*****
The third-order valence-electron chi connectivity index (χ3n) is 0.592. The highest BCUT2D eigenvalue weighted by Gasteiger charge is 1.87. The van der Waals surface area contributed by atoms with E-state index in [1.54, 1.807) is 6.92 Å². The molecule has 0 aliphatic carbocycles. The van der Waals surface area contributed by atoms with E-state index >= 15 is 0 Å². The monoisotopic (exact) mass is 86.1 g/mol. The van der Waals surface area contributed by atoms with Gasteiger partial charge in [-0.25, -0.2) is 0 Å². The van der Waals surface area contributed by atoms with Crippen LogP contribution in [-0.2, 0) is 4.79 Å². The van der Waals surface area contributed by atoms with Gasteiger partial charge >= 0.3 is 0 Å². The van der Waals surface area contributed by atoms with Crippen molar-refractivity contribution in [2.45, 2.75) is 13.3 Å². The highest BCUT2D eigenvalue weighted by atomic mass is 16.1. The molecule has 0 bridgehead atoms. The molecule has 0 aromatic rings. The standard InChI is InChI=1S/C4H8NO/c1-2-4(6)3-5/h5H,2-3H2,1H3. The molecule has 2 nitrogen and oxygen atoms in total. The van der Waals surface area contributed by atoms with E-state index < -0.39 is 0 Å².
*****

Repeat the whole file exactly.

The third-order valence-electron chi connectivity index (χ3n) is 0.592. The highest BCUT2D eigenvalue weighted by Gasteiger charge is 1.87. The van der Waals surface area contributed by atoms with E-state index in [1.54, 1.807) is 6.92 Å². The molecule has 0 aliphatic carbocycles. The van der Waals surface area contributed by atoms with E-state index >= 15 is 0 Å². The monoisotopic (exact) mass is 86.1 g/mol. The van der Waals surface area contributed by atoms with Gasteiger partial charge in [-0.25, -0.2) is 0 Å². The van der Waals surface area contributed by atoms with Crippen LogP contribution in [-0.2, 0) is 4.79 Å². The van der Waals surface area contributed by atoms with Gasteiger partial charge >= 0.3 is 0 Å². The van der Waals surface area contributed by atoms with Crippen molar-refractivity contribution in [2.45, 2.75) is 13.3 Å². The highest BCUT2D eigenvalue weighted by atomic mass is 16.1. The molecule has 0 bridgehead atoms. The molecule has 0 aromatic rings. The standard InChI is InChI=1S/C4H8NO/c1-2-4(6)3-5/h5H,2-3H2,1H3. The molecule has 2 nitrogen and oxygen atoms in total. The van der Waals surface area contributed by atoms with E-state index < -0.39 is 0 Å².